Nubia region along the Nile river, which is located in northern Sudan and southern Egypt

Nubia is a region along the Nile river encompassing the area between Aswan in southern Egypt and Khartoum in central Sudan. It was the seat of one of the earliest civilizations of ancient Africa, with a history that can be traced from at least 2500 BC onward with the Kerma culture. The latter was conquered by the New Kingdom of Egypt under pharaoh Thutmose I around 1500 BC. Nubia was home to several empires, most prominently the kingdom of Kush, which conquered Egypt during the 8th century BC during the reign of Piye and ruled the country as its Twenty-fifth Dynasty.

Kingdom of Kush ancient African kingdom

The Kingdom of Kush or Kush was an ancient kingdom in Nubia, located at the Sudanese and southern Egyptian Nile Valley.

Hyksos Asian invaders of Egypt, established 15th dynasty ca. 1650-1550 BC

The Hyksos were a people of diverse origins, possibly from Western Asia, who settled in the eastern Nile Delta some time before 1650 BC. The arrival of the Hyksos led to the end of the Thirteenth Dynasty and initiated the Second Intermediate Period of Egypt. In the context of Ancient Egypt, the term "Asiatic" refers to people native to areas east of Egypt.

However, recent archaeological finds at Edfu could indicate that the Hyksos 15th dynasty was already in existence at least by the mid-13th dynasty reign of king Sobekhotep IV. In a recently published paper in Egypt and the Levant, [11] Nadine Moeller, Gregory Marouard and N. Ayers discuss the discovery of an important early 12th dynasty Middle Kingdom administrative building in the eastern Tell Edfu area of Upper Egypt which was in continual use into the early Second Intermediate Period until the 17th dynasty, when its remains were sealed up by a large silo court. Fieldwork by Egyptologists in 2010 and 2011 into the remains of the former 12th dynasty building which was also used in the 13th dynasty led to the discovery of a large adjoining hall which proved to contain 41 sealings showing the cartouche of the Hyksos ruler Khyan together with 9 sealings naming the 13th dynasty king Sobekhotep IV. [12] The preserved contexts of these seals shows that Sobekhotep IV and Khyan were most likely contemporaries of one another. This could mean that the 13th dynasty did not control all of Egypt when Sobekhotep IV acceded to power, and that there was a significant overlap between the 13th and 15th dynasties since Sobekhotep IV was only a mid-13th dynasty ruler; although one of its most powerful kings. Therefore, Manetho's statement that the Hyksos 15th dynasty violently replaced the 13th dynasty could be a piece of later Egyptian propaganda. Rather, the 13th dynasty's authority must have been collapsing throughout Egypt in its final decades and the Hyksos state in the Delta region simply took over Memphis and ended the 13th dynasty's kingdom. However, this analysis and the conclusions drawn from it are rejected by Egyptologist Robert Porter, who argues that Khyan ruled much later than Sobekhotep IV (a gap of c. 100 years exists between the two in conventional chronologies) and that the seals of a pharaoh were used long after his death. Thus the seals of Sobekhotep IV might not indicate that he was a contemporary of Khyan. [13]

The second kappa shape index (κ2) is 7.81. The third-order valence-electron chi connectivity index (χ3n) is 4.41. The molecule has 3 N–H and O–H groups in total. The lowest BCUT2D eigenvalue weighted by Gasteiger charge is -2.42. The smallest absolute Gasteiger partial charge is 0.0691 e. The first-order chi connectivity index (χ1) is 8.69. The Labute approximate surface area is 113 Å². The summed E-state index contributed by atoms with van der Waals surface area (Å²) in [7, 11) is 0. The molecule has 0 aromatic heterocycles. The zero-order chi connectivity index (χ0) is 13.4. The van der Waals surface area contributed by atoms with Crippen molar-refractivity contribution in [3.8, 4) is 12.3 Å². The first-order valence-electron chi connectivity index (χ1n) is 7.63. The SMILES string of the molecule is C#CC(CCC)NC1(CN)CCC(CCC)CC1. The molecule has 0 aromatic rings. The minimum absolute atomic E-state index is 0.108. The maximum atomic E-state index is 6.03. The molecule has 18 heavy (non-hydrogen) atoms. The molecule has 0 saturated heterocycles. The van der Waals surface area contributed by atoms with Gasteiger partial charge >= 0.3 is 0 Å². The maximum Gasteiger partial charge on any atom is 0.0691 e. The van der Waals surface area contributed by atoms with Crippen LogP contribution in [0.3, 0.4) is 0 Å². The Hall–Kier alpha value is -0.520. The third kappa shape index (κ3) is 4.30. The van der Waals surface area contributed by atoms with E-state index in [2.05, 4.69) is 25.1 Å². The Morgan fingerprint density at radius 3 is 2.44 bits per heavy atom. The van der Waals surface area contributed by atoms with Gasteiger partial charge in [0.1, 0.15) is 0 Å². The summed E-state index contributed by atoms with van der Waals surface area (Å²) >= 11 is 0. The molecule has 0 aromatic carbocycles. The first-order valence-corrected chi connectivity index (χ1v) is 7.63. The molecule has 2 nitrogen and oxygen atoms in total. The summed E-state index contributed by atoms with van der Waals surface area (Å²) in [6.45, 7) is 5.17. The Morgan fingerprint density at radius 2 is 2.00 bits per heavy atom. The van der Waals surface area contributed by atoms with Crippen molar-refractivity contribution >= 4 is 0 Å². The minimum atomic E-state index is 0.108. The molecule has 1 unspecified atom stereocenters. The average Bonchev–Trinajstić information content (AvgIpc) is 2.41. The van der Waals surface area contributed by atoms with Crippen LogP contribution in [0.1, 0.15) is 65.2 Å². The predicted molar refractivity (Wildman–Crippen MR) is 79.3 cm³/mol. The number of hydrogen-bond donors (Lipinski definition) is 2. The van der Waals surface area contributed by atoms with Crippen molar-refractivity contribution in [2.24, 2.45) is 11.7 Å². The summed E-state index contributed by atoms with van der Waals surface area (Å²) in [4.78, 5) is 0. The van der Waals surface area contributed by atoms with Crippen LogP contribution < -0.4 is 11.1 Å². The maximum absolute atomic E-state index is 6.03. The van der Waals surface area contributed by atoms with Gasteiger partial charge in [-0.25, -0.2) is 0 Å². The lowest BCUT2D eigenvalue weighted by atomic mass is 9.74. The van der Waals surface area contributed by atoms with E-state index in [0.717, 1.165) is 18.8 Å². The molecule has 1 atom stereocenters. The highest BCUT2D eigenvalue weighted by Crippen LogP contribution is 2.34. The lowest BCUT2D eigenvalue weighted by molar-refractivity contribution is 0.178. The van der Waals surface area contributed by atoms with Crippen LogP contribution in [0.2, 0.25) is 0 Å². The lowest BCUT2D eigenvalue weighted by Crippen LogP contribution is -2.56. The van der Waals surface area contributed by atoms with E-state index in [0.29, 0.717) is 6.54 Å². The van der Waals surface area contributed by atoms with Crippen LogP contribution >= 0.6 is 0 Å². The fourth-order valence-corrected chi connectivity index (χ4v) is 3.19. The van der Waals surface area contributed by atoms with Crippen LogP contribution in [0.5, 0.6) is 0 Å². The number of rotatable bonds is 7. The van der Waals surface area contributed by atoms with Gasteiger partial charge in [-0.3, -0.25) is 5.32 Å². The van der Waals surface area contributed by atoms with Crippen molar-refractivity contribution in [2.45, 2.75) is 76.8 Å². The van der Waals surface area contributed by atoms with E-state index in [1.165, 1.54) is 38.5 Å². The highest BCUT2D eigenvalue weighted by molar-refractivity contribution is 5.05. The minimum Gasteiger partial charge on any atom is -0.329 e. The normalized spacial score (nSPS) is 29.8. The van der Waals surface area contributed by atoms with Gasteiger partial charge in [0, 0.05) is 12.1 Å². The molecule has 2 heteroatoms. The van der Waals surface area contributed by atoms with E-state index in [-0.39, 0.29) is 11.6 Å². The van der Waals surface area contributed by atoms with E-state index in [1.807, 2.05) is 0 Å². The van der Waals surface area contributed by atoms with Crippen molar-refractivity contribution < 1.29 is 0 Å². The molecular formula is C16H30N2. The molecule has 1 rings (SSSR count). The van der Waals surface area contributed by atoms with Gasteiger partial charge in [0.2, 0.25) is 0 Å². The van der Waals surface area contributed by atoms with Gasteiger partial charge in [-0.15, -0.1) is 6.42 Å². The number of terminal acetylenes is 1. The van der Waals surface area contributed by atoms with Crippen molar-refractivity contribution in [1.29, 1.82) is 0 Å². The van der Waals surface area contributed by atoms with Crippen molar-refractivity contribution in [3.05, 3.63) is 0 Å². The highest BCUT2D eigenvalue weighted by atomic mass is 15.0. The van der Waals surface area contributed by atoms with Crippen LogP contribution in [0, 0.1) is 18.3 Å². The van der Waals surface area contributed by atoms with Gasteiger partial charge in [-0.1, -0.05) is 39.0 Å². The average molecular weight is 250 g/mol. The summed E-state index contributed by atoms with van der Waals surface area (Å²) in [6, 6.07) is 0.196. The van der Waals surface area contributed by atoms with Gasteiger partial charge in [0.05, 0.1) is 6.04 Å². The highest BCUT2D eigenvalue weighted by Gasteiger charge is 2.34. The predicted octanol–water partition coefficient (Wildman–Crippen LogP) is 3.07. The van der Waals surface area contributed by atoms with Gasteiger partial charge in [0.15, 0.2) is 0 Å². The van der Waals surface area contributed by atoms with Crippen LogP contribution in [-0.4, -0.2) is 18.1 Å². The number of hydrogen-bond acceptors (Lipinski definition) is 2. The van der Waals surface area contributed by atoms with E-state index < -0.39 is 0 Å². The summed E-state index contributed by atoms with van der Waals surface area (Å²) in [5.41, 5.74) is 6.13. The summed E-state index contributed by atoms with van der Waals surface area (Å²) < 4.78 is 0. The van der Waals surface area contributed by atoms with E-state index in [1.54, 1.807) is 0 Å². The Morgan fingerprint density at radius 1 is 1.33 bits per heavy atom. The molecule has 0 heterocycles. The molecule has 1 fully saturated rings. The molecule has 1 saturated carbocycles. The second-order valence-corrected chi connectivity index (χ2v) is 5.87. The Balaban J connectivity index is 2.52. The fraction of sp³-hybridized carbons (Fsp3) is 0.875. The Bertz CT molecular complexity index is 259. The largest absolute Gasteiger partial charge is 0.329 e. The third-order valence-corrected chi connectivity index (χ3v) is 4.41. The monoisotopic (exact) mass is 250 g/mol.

Merneferre Ay was the last Egyptian ruler of the 13th Dynasty who is attested by objects in both Lower and Upper Egypt. [14] Henceforth, his successors, from Merhotepre Ini on, are only attested in Upper Egypt. [15]

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  1. 1 2 3 4 5 Kim S. B. Ryholt, The Political Situation in Egypt during the Second Intermediate Period, c.1800-1550 B.C., Museum Tusculanum Press 1997, p.197
  2. Aidan Dodson, Dyan Hilton: The Complete Royal Families of Ancient Egypt. The American University in Cairo Press, London 2004. pp.100-101
  3. 1 2 3 4 K.S.B. Ryholt. The Political Situation in Egypt during the Second Intermediate Period c. 1800-1550 B.C. Carsten Niebuhr Institute Publications 20. Copenhagen
  4. 1 2 3 Darrell D. Baker: The Encyclopedia of the Pharaohs: Volume I - Predynastic to the Twentieth Dynasty 3300–1069 BC, Stacey International, ISBN   978-1-905299-37-9, 2008
  5. K. S. B. Ryholt, Hotepibre, a Supposed Asiatic King in Egypt with Relations to Ebla, Bulletin of the American Schools of Oriental Research, No. 311 (Aug., 1998), pp. 1-6
  6. Verner, Miroslav. The Pyramids: The Mystery, Culture, and Science of Egypt's Great Monuments. Grove Press. 2001 (1997). ISBN   0-8021-3935-3
  7. 1 2 3 4 5 Grajetzki, Ancient Egyptian Queens: A Hieroglyphic Dictionary, Golden House Publications, London, 2005, ISBN   978-0954721893
  8. Labib Habachi: Khata'na-Qantir: Importance, ASAE 52 (1954) pp.471-479, pl.16-17
  9. 1 2 Daphna Ben Tor: Sequences and chronology of Second Intermediate Period royal-name scarabs, based on excavated series from Egypt and the Levant, in: The Second Intermediate Period (Thirteenth-Seventeenth Dynasties), Current Research, Future Prospects edited by Marcel Maree, Orientalia Lovaniensia Analecta, 192, 2010, p. 91
  10. Dodson, Hilton, The Complete Royal Families of Ancient Egypt, 2004
  11. Nadine Moeller, Gregory Marouard & N. Ayers, Discussion of Late Middle Kingdom and Early Second Intermediate Period History and Chronology in Relation to the Khayan Sealings from Tell Edfu, in: Egypt and the Levant 21 (2011), pp.87-121 online PDF
  12. Moeller, Marouard & Ayers, Egypt and the Levant 21, (2011), pp.87-108
  13. Robert M. Porter: The Second Intermediate Period according to Edfu, Goettinger Mizsellen 239 (2013), p. 75-80
  14. Thomas Schneider, "The Chronology of the Middle Kingdom and the Hyksos Period", in: E. Hornung/R. Krauss/D. Warburton (eds.), Ancient Egyptian Chronology (Handbook of Oriental Studies 1, 83), Leiden/ Boston 2006, p.180
  15. Schneider, p.180

Preceded by
Twelfth Dynasty
Dynasty of Egypt
1803−1639 BC
Succeeded by
Fourteenth Dynasty